What causes prostate problems?

As mentioned, bacterial infection can be the cause of prostatitis—but this is rare. New studies are shining light on some of the many factors that can affect prostate health and, believe it or not, your gut might play a role.

Here are some snippets from emerging research:

A Man’s Gut Microbiome And His Reproductive Tract May Be Linked

Men with chronic prostatitis have been found to be at increased risk of irritable bowel syndrome (IBS). What’s more, they tend to have a less diverse microbial ecosystem [6]. It’s possible that dysbiosis in the gut leads to inflammation, which shows up in the prostate in susceptible men.

A Man’s Urinary And Seminal Microbiomes Can Also Have Dysbiosis

One study found that urine samples from men with prostatitis had increased levels of bad bacteria, while another found that their semen samples had fewer good bacteria than normal [78]. Anything that disrupts the gut microbiome—think stress, toxins and antibiotics—can also disrupt other microbiomes in the body.

Environmental Toxins Can Target The Prostate

Many environmental toxins are known endocrine disruptors, meaning they affect our hormones and reproductive function. A type of fungicide applied to fruit has been found to alter prostate gene expression in animal studies [9]. Bisphenol-A (commonly found in plastics) also has detrimental effects on the prostate.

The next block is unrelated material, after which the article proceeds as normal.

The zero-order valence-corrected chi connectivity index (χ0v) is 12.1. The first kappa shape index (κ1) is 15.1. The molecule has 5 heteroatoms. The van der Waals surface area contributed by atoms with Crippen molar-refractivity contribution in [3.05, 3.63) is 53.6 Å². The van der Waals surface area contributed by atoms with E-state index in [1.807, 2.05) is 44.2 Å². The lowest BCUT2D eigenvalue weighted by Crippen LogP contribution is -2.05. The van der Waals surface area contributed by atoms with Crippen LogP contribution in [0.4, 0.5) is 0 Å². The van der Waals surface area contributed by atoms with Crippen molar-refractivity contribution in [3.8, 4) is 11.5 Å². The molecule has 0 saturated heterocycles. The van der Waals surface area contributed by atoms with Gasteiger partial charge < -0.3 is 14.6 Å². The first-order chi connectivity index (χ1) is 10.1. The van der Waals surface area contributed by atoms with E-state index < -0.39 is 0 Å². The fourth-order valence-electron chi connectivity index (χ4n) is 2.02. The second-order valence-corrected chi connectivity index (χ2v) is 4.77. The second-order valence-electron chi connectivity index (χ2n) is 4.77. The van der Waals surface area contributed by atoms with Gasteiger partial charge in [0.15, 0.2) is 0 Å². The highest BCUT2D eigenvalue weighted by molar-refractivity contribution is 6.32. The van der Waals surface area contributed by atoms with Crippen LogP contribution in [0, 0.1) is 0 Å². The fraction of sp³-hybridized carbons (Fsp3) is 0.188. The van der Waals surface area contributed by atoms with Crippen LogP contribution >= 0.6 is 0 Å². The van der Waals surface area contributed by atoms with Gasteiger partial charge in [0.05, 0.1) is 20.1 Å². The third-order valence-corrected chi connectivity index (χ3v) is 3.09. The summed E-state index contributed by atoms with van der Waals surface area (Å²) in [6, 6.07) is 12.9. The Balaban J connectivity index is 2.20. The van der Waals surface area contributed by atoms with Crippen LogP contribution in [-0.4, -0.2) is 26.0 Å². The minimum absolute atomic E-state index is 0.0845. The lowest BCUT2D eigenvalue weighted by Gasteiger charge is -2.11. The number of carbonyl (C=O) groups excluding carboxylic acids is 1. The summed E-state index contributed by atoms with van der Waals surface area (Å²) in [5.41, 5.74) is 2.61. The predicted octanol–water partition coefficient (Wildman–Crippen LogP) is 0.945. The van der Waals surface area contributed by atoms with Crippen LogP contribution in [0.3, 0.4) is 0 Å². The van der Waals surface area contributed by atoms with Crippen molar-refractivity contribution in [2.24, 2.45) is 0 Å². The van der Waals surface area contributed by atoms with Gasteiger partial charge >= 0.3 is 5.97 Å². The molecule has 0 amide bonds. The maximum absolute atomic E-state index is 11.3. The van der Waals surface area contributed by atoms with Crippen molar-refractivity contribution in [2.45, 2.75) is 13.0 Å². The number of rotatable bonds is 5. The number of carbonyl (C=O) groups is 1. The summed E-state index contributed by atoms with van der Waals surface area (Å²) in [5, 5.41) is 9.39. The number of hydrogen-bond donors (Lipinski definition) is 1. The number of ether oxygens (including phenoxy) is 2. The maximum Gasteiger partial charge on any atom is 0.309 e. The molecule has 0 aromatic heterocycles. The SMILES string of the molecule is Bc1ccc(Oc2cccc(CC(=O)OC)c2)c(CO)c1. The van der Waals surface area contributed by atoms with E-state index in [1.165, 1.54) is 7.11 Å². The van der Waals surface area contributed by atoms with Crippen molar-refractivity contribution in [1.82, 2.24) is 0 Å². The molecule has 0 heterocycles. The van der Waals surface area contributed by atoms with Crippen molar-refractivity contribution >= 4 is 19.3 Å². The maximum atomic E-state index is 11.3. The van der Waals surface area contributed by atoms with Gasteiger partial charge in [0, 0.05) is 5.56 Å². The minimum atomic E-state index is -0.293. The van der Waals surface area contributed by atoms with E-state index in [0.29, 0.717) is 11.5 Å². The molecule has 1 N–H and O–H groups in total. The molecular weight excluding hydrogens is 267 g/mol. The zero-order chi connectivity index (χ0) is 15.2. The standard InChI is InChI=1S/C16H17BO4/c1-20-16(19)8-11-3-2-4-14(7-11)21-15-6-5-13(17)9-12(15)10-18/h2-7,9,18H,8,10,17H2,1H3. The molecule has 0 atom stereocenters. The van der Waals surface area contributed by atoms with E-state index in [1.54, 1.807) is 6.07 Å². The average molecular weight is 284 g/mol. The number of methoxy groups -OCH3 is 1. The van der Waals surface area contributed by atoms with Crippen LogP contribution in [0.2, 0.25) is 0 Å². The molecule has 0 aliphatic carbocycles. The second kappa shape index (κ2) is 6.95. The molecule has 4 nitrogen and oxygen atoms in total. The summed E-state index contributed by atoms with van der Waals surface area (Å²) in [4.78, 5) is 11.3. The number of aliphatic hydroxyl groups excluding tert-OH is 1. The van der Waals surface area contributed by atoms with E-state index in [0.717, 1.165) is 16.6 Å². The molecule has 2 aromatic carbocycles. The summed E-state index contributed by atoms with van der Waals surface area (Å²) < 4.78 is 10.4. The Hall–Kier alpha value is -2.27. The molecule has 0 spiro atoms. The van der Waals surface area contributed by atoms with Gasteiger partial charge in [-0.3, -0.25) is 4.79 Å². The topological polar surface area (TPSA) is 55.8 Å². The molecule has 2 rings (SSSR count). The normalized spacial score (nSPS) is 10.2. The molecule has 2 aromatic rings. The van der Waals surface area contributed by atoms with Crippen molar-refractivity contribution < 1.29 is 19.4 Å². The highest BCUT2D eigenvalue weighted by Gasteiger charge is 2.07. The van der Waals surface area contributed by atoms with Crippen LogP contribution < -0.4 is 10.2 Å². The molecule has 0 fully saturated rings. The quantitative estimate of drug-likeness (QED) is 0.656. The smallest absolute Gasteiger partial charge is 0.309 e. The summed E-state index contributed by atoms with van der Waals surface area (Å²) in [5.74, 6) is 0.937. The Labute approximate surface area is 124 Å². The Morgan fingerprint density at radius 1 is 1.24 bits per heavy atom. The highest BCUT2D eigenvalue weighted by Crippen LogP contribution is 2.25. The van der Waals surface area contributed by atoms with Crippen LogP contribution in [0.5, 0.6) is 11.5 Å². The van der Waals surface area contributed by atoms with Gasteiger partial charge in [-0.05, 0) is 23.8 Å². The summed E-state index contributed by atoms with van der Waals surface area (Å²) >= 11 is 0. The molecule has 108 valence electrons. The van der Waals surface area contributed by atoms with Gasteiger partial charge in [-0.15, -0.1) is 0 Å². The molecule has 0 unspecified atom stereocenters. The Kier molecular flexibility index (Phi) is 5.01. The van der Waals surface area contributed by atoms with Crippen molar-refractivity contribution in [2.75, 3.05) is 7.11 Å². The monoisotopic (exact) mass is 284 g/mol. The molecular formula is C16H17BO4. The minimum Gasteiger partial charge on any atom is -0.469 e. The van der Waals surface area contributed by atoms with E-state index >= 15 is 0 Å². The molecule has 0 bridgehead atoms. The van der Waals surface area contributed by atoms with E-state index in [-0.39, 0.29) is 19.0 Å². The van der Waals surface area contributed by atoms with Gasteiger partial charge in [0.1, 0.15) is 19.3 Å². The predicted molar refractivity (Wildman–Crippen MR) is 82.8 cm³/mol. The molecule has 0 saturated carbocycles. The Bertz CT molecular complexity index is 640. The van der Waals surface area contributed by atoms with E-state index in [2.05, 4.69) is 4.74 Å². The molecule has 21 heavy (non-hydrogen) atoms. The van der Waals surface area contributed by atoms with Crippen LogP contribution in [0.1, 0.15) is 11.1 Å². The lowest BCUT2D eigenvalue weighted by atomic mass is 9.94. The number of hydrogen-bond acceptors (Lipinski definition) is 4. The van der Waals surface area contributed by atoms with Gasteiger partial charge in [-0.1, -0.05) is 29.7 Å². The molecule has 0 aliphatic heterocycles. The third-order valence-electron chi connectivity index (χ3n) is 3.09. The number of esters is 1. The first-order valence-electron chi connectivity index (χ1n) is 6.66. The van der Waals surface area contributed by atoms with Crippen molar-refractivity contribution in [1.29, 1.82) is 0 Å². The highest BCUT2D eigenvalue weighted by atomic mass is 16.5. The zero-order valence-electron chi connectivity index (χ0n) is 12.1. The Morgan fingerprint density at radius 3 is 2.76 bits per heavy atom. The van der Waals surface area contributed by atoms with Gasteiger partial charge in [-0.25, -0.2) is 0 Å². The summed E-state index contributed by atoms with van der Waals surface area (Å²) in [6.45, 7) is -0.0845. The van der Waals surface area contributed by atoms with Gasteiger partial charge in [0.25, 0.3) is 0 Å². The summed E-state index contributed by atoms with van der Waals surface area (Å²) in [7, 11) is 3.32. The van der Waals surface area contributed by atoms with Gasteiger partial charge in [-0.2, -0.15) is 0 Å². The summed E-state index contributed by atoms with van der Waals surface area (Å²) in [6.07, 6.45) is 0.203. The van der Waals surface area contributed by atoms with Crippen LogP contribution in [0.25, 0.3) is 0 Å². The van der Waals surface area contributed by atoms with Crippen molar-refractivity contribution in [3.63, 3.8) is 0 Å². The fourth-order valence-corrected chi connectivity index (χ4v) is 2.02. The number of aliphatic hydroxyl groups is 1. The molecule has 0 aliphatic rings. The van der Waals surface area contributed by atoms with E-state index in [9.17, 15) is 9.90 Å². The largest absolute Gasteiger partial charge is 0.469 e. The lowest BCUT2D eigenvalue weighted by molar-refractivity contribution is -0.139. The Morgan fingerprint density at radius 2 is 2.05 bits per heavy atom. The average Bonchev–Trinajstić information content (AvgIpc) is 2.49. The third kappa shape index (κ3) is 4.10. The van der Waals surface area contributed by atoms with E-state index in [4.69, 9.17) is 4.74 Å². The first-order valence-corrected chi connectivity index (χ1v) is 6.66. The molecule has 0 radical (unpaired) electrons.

There are many other factors that affect prostate health, but a clear picture is emerging: look after your health in general, and your prostate will thank you for it.

How to help your prostate naturally

Many of the foundations for good health—eat well, sleep well, exercise appropriately and relax frequently—have a knock-on effect on a man’s prostate health. Let’s look at a few in more detail:

 

Eat An Anti-Inflammatory Diet

Research suggests that pro-inflammatory diets (think white flour, sugar and processed foods) increase the risk for prostate cancer [10]. It makes sense, then, that an anti-inflammatory diet is a good approach for your prostate and beyond. Eat plenty of vegetables, fruits, nuts and seeds, plus high-quality protein and healthy fats.

Load Up On Tomatoes

The antioxidant lycopene, found in tomatoes, is especially good for the prostate. It’s even more potent when the tomatoes are cooked [11]. Why not try this recipe?

Choose Oily Fish

A review of studies found that men who consume fish oil had a lower risk of prostate cancer [12]. This could be because the omega-3 fats in oily fish exert an anti-inflammatory effect. Salmon, mackerel and sardines are all good choices.

Find A Form Of Exercise You Enjoy

Exercise modulates hormone levels, supports immune function and helps to prevent obesity—all of which have an effect on your prostate. Find a form of exercise that you like, as you’re much more likely to do it regularly.

Enjoy A Sensible Amount Of Sun

A higher level of vitamin D has been found to correlate with decreased rates of BPH [13]. This may be because vitamin D inhibits certain inflammatory pathways. The most powerful source of vitamin D is exposure to the sun—so get outside (making sure, of course, that you don’t burn).

Try A Supplement

Certain herbs, such as saw palmetto and stinging nettle, have been found to reduce the symptoms of BPH and prostatitis. These are readily available as supplements, but it’s best to seek personalised advice from a functional medicine practitioner.